Amazon pushes office revenue to January 2022

Amazon a ainsi décidé que les employés qui devaient revenir régulièrement au bureau à partir du 7 septembre le feraient à partir du 3 janvier.

E-commerce company Amazon on Thursday decided to postpone the mandatory return to its staff office until January 2022, the latest example of a major U.S. company changing its rules amid a new wave of Covit-19 pollution.

The staff decided to do so from January 3, when Amazon would have to return to the office regularly from September 7th. This instruction applies to the United States and other countries, without specifying which company. “We will follow the advice of local authorities and work closely with the best health professionals to gather their advice and suggestions to ensure that workplaces are highly relevant to ensure the safety of our staff.”, The committee said.

Mandatory vaccination

Amazon is not alone in making this decision. Microsoft has postponed the full opening of its offices in early October, leaving parents caring for vulnerable people or parents of children who cannot be vaccinated until January.

Following in the footsteps of Google and Facebook, the computer company announced on Wednesday that the vaccine is now mandatory for individuals, staff and visitors to its premises. According to property manager Blackrock and Wells Fargo Bank, who wanted all their employees to gradually return to office from September, they announced on Thursday that they were pushing this deadline to early October.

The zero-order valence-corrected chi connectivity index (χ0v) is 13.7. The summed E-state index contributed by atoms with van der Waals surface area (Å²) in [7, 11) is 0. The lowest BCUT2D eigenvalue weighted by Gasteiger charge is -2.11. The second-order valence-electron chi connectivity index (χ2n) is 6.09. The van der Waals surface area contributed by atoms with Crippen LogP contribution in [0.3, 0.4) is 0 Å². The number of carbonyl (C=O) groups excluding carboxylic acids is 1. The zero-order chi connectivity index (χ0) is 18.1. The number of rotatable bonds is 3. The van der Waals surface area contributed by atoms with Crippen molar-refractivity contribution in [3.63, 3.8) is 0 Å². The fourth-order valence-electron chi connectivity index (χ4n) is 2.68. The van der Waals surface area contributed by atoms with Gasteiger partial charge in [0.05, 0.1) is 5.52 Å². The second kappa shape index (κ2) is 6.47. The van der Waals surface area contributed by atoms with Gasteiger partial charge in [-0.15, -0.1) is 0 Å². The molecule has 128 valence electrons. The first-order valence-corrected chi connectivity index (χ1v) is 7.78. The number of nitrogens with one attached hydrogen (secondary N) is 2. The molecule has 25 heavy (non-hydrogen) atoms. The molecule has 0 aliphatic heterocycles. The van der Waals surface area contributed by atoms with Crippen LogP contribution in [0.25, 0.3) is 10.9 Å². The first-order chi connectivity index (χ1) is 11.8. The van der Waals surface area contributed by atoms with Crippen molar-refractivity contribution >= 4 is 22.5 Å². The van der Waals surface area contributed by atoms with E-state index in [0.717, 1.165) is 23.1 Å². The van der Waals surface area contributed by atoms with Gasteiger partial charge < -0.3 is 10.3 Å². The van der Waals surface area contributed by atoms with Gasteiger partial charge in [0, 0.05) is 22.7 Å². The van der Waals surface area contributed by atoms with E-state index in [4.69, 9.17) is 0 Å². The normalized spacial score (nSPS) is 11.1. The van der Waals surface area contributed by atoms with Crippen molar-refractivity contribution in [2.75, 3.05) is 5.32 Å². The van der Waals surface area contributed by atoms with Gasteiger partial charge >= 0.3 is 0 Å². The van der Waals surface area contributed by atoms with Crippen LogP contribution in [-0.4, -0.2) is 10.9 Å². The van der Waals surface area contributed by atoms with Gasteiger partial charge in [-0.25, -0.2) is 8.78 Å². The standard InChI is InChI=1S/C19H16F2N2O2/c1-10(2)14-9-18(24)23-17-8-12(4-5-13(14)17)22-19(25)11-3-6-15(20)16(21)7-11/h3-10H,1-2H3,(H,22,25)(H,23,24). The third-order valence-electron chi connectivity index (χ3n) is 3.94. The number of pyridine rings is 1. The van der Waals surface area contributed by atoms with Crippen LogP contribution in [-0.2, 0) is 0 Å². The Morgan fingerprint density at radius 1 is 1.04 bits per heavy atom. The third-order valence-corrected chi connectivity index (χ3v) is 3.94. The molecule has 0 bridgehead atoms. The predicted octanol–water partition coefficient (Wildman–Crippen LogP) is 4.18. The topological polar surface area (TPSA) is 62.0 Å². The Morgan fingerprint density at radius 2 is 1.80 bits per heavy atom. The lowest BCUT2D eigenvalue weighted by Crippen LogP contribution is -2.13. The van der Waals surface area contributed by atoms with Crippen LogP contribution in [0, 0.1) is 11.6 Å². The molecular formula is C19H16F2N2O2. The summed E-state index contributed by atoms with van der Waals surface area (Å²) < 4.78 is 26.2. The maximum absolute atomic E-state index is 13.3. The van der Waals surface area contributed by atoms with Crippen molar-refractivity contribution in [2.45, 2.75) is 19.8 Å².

All of these results start fresh with the epidemic delta variation and local authorities are taking new health measures. Some companies, such as Disney, have made it mandatory for certain employees to be vaccinated.

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Following the recommendations of the U.S. Federal Public Health Agency (CDC), which recommends wearing masks back home in areas where the virus is spreading, retail chains such as Walmart have asked their clients to cover their faces again.

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About the Author: Cory Weinberg

Cory Weinberg covers the intersection of tech and cities. That means digging into how startups and big tech companies are trying to reshape real estate, transportation, urban planning, and travel. Previously, he reported on Bay Area housing and commercial real estate for the San Francisco Business Times. He received a "best young journalist" award from the National Association of Real Estate Editors.

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